Soccer | Analysis

Barak Itzhaki’s Winning Script

He could have gone into the game with his missed penalty in the dying seconds of the Europa League game weighing him down, but the Maccabi Tel Aviv forward has a winner’s mentality.

Itay Meirson
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Itay Meirson

What didn’t happen in Haifa on Monday night:

Barak Itzhaki approaches the game with a 50-kilogram sack on his back, still thinking of the missed penalty four nights earlier against Apoel Nicosia. He could have thought “who the hell is this Eran Zahavi everyone thinks should have taken the penalty?” On 50 minutes, Maharan Radi puts an excellent cross five yards from goal; instead of diving at it with his head, heart and soul, Itzhaki decides to try to shoot. The ball flies into the stands. Zahavi makes a condescending gesture with his hand. Itzhaki sees it.

From this moment on, Itzhaki and Zahavi refuse to pass the ball to each other, or even exchange glances. Itzhaki’s silly sending off 15 minutes from time, with Haifa already leading 3-0, is inevitable. Rumors from the dressing room tell that Zahavi spat at him, but nobody knows if it’s really true. In any case, one thing is clear: Until these two brats learn how to play together and get along, Maccabi Tel Aviv will continue to play primitive soccer. The loss to Haifa is only a symptom. Did anybody really believe two such large egos could coexist in one team?

What did happen on Monday night:

Barak Itzhaki approaches the game with a 50-kilogram sack on his back, still hearing the voices that haunted him in the last four days, since his missed penalty: “Why didn’t Zahavi take the penalty?” Yes, Itzhaki is nervous and hurt, and rightly so. When people say Zahavi is as cool as a cucumber and was born for such moments, they’re actually saying that he, Itzhaki, wasn’t.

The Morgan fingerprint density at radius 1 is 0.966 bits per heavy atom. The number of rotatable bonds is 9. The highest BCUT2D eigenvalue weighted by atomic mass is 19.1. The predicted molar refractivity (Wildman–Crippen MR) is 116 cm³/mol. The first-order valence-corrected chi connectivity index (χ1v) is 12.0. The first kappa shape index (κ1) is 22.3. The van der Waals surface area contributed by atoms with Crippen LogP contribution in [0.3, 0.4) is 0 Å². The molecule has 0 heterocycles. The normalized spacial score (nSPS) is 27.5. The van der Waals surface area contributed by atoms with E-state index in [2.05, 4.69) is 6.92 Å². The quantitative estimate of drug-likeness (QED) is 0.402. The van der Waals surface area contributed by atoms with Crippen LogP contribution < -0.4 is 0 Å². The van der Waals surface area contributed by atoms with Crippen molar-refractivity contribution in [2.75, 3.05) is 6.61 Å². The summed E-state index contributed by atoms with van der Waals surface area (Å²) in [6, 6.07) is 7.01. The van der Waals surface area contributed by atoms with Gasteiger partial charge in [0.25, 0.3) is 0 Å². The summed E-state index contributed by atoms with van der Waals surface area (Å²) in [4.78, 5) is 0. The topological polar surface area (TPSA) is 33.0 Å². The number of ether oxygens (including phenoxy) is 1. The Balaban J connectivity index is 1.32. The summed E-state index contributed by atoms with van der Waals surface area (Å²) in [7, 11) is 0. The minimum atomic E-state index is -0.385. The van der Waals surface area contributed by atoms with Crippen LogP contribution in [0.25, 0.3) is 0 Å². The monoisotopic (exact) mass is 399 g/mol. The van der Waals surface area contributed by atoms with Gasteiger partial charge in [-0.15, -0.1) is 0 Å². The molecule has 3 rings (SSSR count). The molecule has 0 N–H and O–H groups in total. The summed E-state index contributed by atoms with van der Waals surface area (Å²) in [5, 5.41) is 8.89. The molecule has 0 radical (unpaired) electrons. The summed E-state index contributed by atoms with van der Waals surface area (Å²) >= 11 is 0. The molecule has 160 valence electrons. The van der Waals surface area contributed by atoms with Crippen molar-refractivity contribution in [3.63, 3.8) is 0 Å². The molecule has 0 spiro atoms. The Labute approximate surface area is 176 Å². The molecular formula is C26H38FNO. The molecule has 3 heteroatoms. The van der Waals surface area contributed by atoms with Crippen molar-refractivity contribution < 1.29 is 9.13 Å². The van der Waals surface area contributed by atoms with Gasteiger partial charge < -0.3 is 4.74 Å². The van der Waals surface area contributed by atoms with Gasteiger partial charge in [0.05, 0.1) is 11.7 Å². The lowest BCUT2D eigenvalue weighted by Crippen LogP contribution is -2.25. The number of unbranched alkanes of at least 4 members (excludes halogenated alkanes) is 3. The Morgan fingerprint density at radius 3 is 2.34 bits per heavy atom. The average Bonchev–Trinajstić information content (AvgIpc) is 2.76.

Throughout the first half his lips are held tight, his body language reflecting his nerves. After every failed move, one can see how angry he is with himself, swearing at the whole world. That penalty and Zahavi are still on his mind.

And then, on 50 minutes, Maharan Radi puts an excellent cross five meters from goal. Itzhaki is alone in front of the Haifa goal. Every junior player knows this ball must be shot with the foot; but not Itzhaki, not tonight. He dives at the ball with his heart, the same heart still burdened by the missed penalty, and turns the game around with an incredible goal, running to celebrate wildly with the away fans. And who is the first player to run up to congratulate him? Eran Zahavi. These two are a match made in heaven, giving their all for each other. If there was any bad blood — it was just a figment of your imagination.

Barak Itzhaki in July 2013. Credit: Nimrod Glickman